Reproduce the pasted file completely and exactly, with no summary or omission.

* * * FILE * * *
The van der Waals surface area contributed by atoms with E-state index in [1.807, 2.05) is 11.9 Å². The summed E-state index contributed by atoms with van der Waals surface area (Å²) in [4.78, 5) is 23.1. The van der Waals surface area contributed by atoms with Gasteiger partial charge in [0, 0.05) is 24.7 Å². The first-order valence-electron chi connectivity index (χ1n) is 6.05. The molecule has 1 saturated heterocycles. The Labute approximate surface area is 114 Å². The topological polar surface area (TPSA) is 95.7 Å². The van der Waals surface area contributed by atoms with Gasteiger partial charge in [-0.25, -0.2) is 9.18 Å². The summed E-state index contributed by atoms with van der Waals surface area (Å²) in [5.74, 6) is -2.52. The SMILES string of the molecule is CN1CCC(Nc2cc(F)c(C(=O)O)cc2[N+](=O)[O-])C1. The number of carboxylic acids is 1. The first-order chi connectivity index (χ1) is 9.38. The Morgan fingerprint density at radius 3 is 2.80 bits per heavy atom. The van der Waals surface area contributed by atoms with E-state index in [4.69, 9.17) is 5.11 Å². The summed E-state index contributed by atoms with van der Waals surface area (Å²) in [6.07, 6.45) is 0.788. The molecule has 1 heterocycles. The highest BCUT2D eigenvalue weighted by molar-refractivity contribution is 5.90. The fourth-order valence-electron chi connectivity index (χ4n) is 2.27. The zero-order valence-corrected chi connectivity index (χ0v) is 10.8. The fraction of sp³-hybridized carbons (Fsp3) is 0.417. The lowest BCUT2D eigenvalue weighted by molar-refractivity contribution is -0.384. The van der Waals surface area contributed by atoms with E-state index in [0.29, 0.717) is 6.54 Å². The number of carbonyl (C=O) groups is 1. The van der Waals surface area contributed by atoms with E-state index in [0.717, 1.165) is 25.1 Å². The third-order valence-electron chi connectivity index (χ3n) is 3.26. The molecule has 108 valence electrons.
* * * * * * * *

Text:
The van der Waals surface area contributed by atoms with E-state index in [1.807, 2.05) is 11.9 Å². The summed E-state index contributed by atoms with van der Waals surface area (Å²) in [4.78, 5) is 23.1. The van der Waals surface area contributed by atoms with Gasteiger partial charge in [0, 0.05) is 24.7 Å². The first-order valence-electron chi connectivity index (χ1n) is 6.05. The molecule has 1 saturated heterocycles. The Labute approximate surface area is 114 Å². The topological polar surface area (TPSA) is 95.7 Å². The van der Waals surface area contributed by atoms with Gasteiger partial charge in [-0.25, -0.2) is 9.18 Å². The summed E-state index contributed by atoms with van der Waals surface area (Å²) in [5.74, 6) is -2.52. The SMILES string of the molecule is CN1CCC(Nc2cc(F)c(C(=O)O)cc2[N+](=O)[O-])C1. The number of carboxylic acids is 1. The first-order chi connectivity index (χ1) is 9.38. The Morgan fingerprint density at radius 3 is 2.80 bits per heavy atom. The van der Waals surface area contributed by atoms with E-state index in [4.69, 9.17) is 5.11 Å². The summed E-state index contributed by atoms with van der Waals surface area (Å²) in [6.07, 6.45) is 0.788. The molecule has 1 heterocycles. The highest BCUT2D eigenvalue weighted by molar-refractivity contribution is 5.90. The fourth-order valence-electron chi connectivity index (χ4n) is 2.27. The zero-order valence-corrected chi connectivity index (χ0v) is 10.8. The fraction of sp³-hybridized carbons (Fsp3) is 0.417. The lowest BCUT2D eigenvalue weighted by molar-refractivity contribution is -0.384. The van der Waals surface area contributed by atoms with E-state index in [0.29, 0.717) is 6.54 Å². The number of carbonyl (C=O) groups is 1. The van der Waals surface area contributed by atoms with E-state index in [0.717, 1.165) is 25.1 Å². The third-order valence-electron chi connectivity index (χ3n) is 3.26. The molecule has 108 valence electrons.